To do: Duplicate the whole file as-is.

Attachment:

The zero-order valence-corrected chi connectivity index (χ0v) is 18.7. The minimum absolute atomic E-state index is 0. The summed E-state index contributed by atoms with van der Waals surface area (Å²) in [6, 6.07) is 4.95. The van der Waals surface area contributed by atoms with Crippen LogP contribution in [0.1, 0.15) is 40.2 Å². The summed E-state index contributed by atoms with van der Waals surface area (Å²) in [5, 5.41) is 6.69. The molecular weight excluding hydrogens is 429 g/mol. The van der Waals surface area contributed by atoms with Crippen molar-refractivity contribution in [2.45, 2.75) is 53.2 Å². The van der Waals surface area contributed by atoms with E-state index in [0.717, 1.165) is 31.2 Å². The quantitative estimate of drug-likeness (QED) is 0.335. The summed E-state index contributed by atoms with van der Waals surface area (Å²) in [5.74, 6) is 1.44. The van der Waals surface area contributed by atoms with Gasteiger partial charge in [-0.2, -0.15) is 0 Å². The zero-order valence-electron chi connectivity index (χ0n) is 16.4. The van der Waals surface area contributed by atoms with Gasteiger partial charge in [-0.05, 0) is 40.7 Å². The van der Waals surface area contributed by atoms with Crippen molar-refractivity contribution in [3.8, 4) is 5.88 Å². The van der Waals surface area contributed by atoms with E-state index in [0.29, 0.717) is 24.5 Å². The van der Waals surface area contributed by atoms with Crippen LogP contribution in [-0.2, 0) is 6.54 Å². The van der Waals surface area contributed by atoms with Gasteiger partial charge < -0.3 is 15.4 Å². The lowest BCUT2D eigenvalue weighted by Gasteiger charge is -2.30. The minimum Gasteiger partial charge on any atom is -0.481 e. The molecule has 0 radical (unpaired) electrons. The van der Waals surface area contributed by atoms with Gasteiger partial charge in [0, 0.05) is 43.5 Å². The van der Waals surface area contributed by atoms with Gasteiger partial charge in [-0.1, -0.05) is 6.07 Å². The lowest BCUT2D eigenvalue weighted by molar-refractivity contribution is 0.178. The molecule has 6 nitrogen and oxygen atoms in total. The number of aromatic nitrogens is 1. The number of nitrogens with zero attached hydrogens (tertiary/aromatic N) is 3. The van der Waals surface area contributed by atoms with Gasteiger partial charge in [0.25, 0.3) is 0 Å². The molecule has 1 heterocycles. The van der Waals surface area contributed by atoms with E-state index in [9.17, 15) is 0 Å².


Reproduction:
The zero-order valence-corrected chi connectivity index (χ0v) is 18.7. The minimum absolute atomic E-state index is 0. The summed E-state index contributed by atoms with van der Waals surface area (Å²) in [6, 6.07) is 4.95. The van der Waals surface area contributed by atoms with Crippen LogP contribution in [0.1, 0.15) is 40.2 Å². The summed E-state index contributed by atoms with van der Waals surface area (Å²) in [5, 5.41) is 6.69. The molecular weight excluding hydrogens is 429 g/mol. The van der Waals surface area contributed by atoms with Crippen molar-refractivity contribution in [2.45, 2.75) is 53.2 Å². The van der Waals surface area contributed by atoms with E-state index in [0.717, 1.165) is 31.2 Å². The quantitative estimate of drug-likeness (QED) is 0.335. The summed E-state index contributed by atoms with van der Waals surface area (Å²) in [5.74, 6) is 1.44. The van der Waals surface area contributed by atoms with Gasteiger partial charge in [-0.2, -0.15) is 0 Å². The zero-order valence-electron chi connectivity index (χ0n) is 16.4. The van der Waals surface area contributed by atoms with Gasteiger partial charge in [-0.05, 0) is 40.7 Å². The van der Waals surface area contributed by atoms with Crippen molar-refractivity contribution in [3.8, 4) is 5.88 Å². The van der Waals surface area contributed by atoms with E-state index in [0.29, 0.717) is 24.5 Å². The van der Waals surface area contributed by atoms with Crippen LogP contribution in [-0.2, 0) is 6.54 Å². The van der Waals surface area contributed by atoms with Gasteiger partial charge < -0.3 is 15.4 Å². The lowest BCUT2D eigenvalue weighted by Gasteiger charge is -2.30. The minimum Gasteiger partial charge on any atom is -0.481 e. The molecule has 0 radical (unpaired) electrons. The van der Waals surface area contributed by atoms with Gasteiger partial charge in [0, 0.05) is 43.5 Å². The van der Waals surface area contributed by atoms with Gasteiger partial charge in [-0.1, -0.05) is 6.07 Å². The lowest BCUT2D eigenvalue weighted by molar-refractivity contribution is 0.178. The molecule has 6 nitrogen and oxygen atoms in total. The number of aromatic nitrogens is 1. The number of nitrogens with zero attached hydrogens (tertiary/aromatic N) is 3. The van der Waals surface area contributed by atoms with Gasteiger partial charge in [0.25, 0.3) is 0 Å². The molecule has 1 heterocycles. The van der Waals surface area contributed by atoms with E-state index in [9.17, 15) is 0 Å².